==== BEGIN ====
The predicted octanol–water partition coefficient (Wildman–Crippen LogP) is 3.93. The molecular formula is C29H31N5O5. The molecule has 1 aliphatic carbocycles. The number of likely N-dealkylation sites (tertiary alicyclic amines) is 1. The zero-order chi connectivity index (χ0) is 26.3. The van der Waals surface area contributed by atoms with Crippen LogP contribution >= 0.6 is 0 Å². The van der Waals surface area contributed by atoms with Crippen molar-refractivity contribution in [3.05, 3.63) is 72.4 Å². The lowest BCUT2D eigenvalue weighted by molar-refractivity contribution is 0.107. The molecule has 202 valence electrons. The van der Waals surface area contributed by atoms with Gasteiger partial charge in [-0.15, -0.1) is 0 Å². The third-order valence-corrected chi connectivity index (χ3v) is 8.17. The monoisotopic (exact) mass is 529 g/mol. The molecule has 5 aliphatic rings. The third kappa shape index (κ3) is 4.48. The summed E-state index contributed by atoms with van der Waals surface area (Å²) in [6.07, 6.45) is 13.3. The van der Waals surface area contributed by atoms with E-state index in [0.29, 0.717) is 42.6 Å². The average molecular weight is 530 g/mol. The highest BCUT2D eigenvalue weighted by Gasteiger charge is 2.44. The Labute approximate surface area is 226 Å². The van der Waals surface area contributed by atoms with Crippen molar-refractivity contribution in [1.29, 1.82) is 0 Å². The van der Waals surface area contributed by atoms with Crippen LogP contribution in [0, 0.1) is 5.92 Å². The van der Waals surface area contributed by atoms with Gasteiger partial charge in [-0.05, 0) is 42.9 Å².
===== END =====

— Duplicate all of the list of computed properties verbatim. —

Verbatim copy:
The predicted octanol–water partition coefficient (Wildman–Crippen LogP) is 3.93. The molecular formula is C29H31N5O5. The molecule has 1 aliphatic carbocycles. The number of likely N-dealkylation sites (tertiary alicyclic amines) is 1. The zero-order chi connectivity index (χ0) is 26.3. The van der Waals surface area contributed by atoms with Crippen LogP contribution >= 0.6 is 0 Å². The van der Waals surface area contributed by atoms with Crippen molar-refractivity contribution in [3.05, 3.63) is 72.4 Å². The lowest BCUT2D eigenvalue weighted by molar-refractivity contribution is 0.107. The molecule has 202 valence electrons. The van der Waals surface area contributed by atoms with Gasteiger partial charge in [-0.15, -0.1) is 0 Å². The third-order valence-corrected chi connectivity index (χ3v) is 8.17. The monoisotopic (exact) mass is 529 g/mol. The molecule has 5 aliphatic rings. The third kappa shape index (κ3) is 4.48. The summed E-state index contributed by atoms with van der Waals surface area (Å²) in [6.07, 6.45) is 13.3. The van der Waals surface area contributed by atoms with E-state index in [0.29, 0.717) is 42.6 Å². The average molecular weight is 530 g/mol. The highest BCUT2D eigenvalue weighted by Gasteiger charge is 2.44. The Labute approximate surface area is 226 Å². The van der Waals surface area contributed by atoms with Crippen molar-refractivity contribution in [1.29, 1.82) is 0 Å². The van der Waals surface area contributed by atoms with Crippen LogP contribution in [0, 0.1) is 5.92 Å². The van der Waals surface area contributed by atoms with Gasteiger partial charge in [-0.05, 0) is 42.9 Å².